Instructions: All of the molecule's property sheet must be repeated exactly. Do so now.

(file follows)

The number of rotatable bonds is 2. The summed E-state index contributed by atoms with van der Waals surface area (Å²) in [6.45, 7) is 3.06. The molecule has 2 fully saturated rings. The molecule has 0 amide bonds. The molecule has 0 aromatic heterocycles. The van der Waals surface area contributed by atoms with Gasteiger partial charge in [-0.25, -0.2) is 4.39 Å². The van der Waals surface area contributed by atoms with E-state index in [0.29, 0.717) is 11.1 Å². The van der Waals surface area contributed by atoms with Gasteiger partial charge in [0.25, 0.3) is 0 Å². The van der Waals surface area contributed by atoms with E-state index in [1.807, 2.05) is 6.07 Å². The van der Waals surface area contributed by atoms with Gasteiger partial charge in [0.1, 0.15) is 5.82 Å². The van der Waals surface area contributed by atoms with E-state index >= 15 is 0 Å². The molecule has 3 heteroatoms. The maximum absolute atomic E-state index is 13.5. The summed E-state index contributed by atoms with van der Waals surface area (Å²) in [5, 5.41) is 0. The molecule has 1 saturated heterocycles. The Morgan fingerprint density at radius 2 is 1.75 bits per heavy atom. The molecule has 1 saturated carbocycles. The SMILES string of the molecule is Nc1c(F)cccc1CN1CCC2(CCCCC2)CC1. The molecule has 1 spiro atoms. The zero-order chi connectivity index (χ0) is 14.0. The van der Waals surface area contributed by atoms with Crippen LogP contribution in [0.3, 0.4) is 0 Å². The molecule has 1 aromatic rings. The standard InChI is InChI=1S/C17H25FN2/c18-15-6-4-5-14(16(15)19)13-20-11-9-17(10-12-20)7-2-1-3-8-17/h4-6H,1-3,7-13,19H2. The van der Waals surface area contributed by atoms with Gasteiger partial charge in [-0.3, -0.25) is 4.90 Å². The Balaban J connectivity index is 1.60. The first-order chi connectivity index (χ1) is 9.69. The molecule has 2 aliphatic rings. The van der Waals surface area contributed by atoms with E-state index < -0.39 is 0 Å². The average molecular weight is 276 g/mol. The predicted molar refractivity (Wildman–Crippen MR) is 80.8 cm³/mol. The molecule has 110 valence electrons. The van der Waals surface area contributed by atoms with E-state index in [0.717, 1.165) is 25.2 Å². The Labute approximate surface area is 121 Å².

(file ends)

The number of rotatable bonds is 2. The summed E-state index contributed by atoms with van der Waals surface area (Å²) in [6.45, 7) is 3.06. The molecule has 2 fully saturated rings. The molecule has 0 amide bonds. The molecule has 0 aromatic heterocycles. The van der Waals surface area contributed by atoms with Gasteiger partial charge in [-0.25, -0.2) is 4.39 Å². The van der Waals surface area contributed by atoms with E-state index in [0.29, 0.717) is 11.1 Å². The van der Waals surface area contributed by atoms with Gasteiger partial charge in [0.25, 0.3) is 0 Å². The van der Waals surface area contributed by atoms with E-state index in [1.807, 2.05) is 6.07 Å². The van der Waals surface area contributed by atoms with Gasteiger partial charge in [0.1, 0.15) is 5.82 Å². The van der Waals surface area contributed by atoms with E-state index >= 15 is 0 Å². The molecule has 3 heteroatoms. The maximum absolute atomic E-state index is 13.5. The summed E-state index contributed by atoms with van der Waals surface area (Å²) in [5, 5.41) is 0. The molecule has 1 saturated heterocycles. The Morgan fingerprint density at radius 2 is 1.75 bits per heavy atom. The molecule has 1 saturated carbocycles. The SMILES string of the molecule is Nc1c(F)cccc1CN1CCC2(CCCCC2)CC1. The molecule has 1 spiro atoms. The zero-order chi connectivity index (χ0) is 14.0. The van der Waals surface area contributed by atoms with Crippen LogP contribution in [0.3, 0.4) is 0 Å². The molecule has 1 aromatic rings. The standard InChI is InChI=1S/C17H25FN2/c18-15-6-4-5-14(16(15)19)13-20-11-9-17(10-12-20)7-2-1-3-8-17/h4-6H,1-3,7-13,19H2. The van der Waals surface area contributed by atoms with Gasteiger partial charge in [-0.3, -0.25) is 4.90 Å². The Balaban J connectivity index is 1.60. The first-order chi connectivity index (χ1) is 9.69. The molecule has 2 aliphatic rings. The van der Waals surface area contributed by atoms with E-state index < -0.39 is 0 Å². The average molecular weight is 276 g/mol. The predicted molar refractivity (Wildman–Crippen MR) is 80.8 cm³/mol. The molecule has 110 valence electrons. The van der Waals surface area contributed by atoms with E-state index in [0.717, 1.165) is 25.2 Å². The Labute approximate surface area is 121 Å².